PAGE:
Practitioners of diplomacy and statecraft have privately commented that no state issues threats in writing unless there are exceptional circumstances and they are backed by international law.

This leads to the inescapable conclusion that even after Imran Khan became a victim of conspiracy theories all his political life, he decided to create one, a big one, in order to extend his waning political capital.

Pakistani university students burn representations of Israeli and U.S. flags during a rally in support of Palestinians in Lahore, PakistanCredit: AP Photo/K.M. Chaudary

Consider: Imran Khan loses the vote of no confidence. He can then very conveniently claim that he stood up against Western/Jewish powers, as a proud bastion of Islam, but failed. He will ask for votes for a chance to try again.

If he wins, Khan can claim that he defeated the Western/Jewish powers all by himself and that he should be elected again so he can continue to do so.

Such a narrative could become extremely popular with the masses of Pakistan who have long been fed a steady diet of anti-Americanism and antisemitism.

Supporters of the Pakistani religious group, Jamaat-e-Islami, take part in a rally in support of the Palestinian cause, in Peshawar, Pakistan last yearCredit: AP Photo/Muhammad Sajjad

After the war on terror, subsequent governments as well as the Pakistani establishment have successfully indoctrinated the masses to believe that America is a fundamental enemy of Muslims. Imran Khan took this to a different level when he termed Osama bin Laden, a terrorist who is responsible for the deaths of thousands and whose 9/11 plot triggered the war on terror, a "martyr."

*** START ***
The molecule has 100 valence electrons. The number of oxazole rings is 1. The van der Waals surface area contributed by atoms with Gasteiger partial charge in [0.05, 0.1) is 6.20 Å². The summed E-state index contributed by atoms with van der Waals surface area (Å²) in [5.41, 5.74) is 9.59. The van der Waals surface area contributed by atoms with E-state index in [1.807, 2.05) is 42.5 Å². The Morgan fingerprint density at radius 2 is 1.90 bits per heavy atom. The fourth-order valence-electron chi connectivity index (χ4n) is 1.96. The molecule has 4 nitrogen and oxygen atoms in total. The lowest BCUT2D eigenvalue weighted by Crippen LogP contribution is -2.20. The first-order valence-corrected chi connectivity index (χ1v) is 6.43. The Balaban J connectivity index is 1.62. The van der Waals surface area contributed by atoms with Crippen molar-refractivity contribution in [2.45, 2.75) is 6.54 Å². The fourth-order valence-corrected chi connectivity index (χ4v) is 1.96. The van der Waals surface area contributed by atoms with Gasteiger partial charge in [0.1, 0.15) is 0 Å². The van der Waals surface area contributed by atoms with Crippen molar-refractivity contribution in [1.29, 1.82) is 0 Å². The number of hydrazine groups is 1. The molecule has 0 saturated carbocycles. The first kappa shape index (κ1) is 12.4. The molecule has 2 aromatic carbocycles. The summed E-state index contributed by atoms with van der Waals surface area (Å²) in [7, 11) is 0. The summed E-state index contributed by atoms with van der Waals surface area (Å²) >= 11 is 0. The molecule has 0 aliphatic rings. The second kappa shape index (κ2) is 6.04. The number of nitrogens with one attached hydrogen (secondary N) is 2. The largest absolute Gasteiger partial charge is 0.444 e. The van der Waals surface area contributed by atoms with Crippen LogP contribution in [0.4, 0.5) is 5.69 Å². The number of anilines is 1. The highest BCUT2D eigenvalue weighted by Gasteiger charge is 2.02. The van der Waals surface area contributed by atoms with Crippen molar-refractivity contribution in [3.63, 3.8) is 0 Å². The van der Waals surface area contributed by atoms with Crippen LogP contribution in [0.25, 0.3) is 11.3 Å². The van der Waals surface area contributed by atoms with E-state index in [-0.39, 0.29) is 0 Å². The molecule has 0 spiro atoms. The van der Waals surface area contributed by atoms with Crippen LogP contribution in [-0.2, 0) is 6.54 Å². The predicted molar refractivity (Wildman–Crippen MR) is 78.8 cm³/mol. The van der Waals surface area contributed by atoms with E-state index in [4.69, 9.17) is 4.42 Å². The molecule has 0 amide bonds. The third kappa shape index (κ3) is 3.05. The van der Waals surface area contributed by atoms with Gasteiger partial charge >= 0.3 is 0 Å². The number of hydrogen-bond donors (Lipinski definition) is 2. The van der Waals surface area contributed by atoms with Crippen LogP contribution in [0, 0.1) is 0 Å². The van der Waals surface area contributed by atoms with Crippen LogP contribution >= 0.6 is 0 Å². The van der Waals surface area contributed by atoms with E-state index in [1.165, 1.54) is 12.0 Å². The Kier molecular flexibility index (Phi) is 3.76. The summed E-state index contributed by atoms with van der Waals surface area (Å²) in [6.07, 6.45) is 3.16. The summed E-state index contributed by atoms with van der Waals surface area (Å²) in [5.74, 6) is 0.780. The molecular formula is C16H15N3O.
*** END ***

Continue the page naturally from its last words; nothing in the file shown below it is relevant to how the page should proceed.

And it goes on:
Despite having been an international playboy who indulged in a colorful lifestyle entirely contrary to the teachings of Islam, Imran Khan has been able to rebrand himself as a reformed and devout Muslim who is willing to sacrifice anything for the interests of Pakistan and the Muslim ummah.

To this end, Khan has successfully pulled off two sessions of the Organisation of Islamic Cooperation in Islamabad, the latest one featuring Chinese Foreign Minister Wang Yi.

And despite successes in diplomacy with Russia, China and the Muslim world, Khan has not yet received a single phone call from U.S. President Joe Biden, a signal of how much the relationship between the U.S. and Pakistan has weakened ever since the Biden administration came into power.

This is in contrast to PM Khan's relationship with the Trump administration, who invited him to Washington in 2019 and called Khan a "great athlete and a very popular prime minister," and even volunteered to "campaign for him."

But after the U.S.-Pakistan dynamic took a turn for the worst, Khan, who has also been referred to as "Pakistan's Trump," is using an enigmatic and unsubstantiated letter to save his dwindling political capital.

Politicians using conspiracy theories involving foreign nations may temporarily revive declining political fortunes. But it is the nation and its people who suffer from the promotion of manipulative fantasies over facts and the truth, from incitement towards hate and scapegoats, and from the lost opportunity of cooperation with nations that could and should be friends.

Hamza Azhar Salam is a Pakistani journalist based in London. He is the co-founder of The Pakistan Daily and Migrant News and has worked as a reporter for Pakistan’s The News International. Twitter: @HamzaAzhrSalam